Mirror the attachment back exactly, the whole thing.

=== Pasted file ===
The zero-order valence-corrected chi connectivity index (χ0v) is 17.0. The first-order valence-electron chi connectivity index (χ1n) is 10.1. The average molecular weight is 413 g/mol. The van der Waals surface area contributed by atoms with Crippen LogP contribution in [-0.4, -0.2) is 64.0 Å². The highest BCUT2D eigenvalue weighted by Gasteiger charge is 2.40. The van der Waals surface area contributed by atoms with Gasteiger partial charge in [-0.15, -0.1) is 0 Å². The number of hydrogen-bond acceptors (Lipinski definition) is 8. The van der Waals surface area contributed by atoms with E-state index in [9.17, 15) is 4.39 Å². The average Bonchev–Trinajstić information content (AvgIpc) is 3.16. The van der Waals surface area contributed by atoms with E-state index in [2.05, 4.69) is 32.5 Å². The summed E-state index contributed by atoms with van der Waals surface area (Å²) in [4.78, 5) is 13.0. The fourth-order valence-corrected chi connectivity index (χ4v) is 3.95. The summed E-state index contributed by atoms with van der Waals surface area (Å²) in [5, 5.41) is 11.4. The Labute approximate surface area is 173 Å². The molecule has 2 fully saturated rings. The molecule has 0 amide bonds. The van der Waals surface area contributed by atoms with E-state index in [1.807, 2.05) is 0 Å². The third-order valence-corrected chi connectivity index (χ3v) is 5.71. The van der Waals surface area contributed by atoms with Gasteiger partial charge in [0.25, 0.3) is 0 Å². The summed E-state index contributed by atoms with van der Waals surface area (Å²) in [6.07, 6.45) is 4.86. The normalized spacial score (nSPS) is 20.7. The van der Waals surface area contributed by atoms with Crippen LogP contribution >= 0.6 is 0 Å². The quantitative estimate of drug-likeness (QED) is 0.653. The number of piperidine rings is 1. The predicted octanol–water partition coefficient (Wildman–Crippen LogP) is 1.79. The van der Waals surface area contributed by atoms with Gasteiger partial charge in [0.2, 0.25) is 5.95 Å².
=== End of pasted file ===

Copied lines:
The zero-order valence-corrected chi connectivity index (χ0v) is 17.0. The first-order valence-electron chi connectivity index (χ1n) is 10.1. The average molecular weight is 413 g/mol. The van der Waals surface area contributed by atoms with Crippen LogP contribution in [-0.4, -0.2) is 64.0 Å². The highest BCUT2D eigenvalue weighted by Gasteiger charge is 2.40. The van der Waals surface area contributed by atoms with Gasteiger partial charge in [-0.15, -0.1) is 0 Å². The number of hydrogen-bond acceptors (Lipinski definition) is 8. The van der Waals surface area contributed by atoms with E-state index in [9.17, 15) is 4.39 Å². The average Bonchev–Trinajstić information content (AvgIpc) is 3.16. The van der Waals surface area contributed by atoms with E-state index in [2.05, 4.69) is 32.5 Å². The summed E-state index contributed by atoms with van der Waals surface area (Å²) in [4.78, 5) is 13.0. The fourth-order valence-corrected chi connectivity index (χ4v) is 3.95. The summed E-state index contributed by atoms with van der Waals surface area (Å²) in [5, 5.41) is 11.4. The Labute approximate surface area is 173 Å². The molecule has 2 fully saturated rings. The molecule has 0 amide bonds. The van der Waals surface area contributed by atoms with E-state index in [1.807, 2.05) is 0 Å². The third-order valence-corrected chi connectivity index (χ3v) is 5.71. The van der Waals surface area contributed by atoms with Gasteiger partial charge in [0.25, 0.3) is 0 Å². The summed E-state index contributed by atoms with van der Waals surface area (Å²) in [6.07, 6.45) is 4.86. The normalized spacial score (nSPS) is 20.7. The van der Waals surface area contributed by atoms with Crippen LogP contribution >= 0.6 is 0 Å². The quantitative estimate of drug-likeness (QED) is 0.653. The number of piperidine rings is 1. The predicted octanol–water partition coefficient (Wildman–Crippen LogP) is 1.79. The van der Waals surface area contributed by atoms with Gasteiger partial charge in [0.2, 0.25) is 5.95 Å².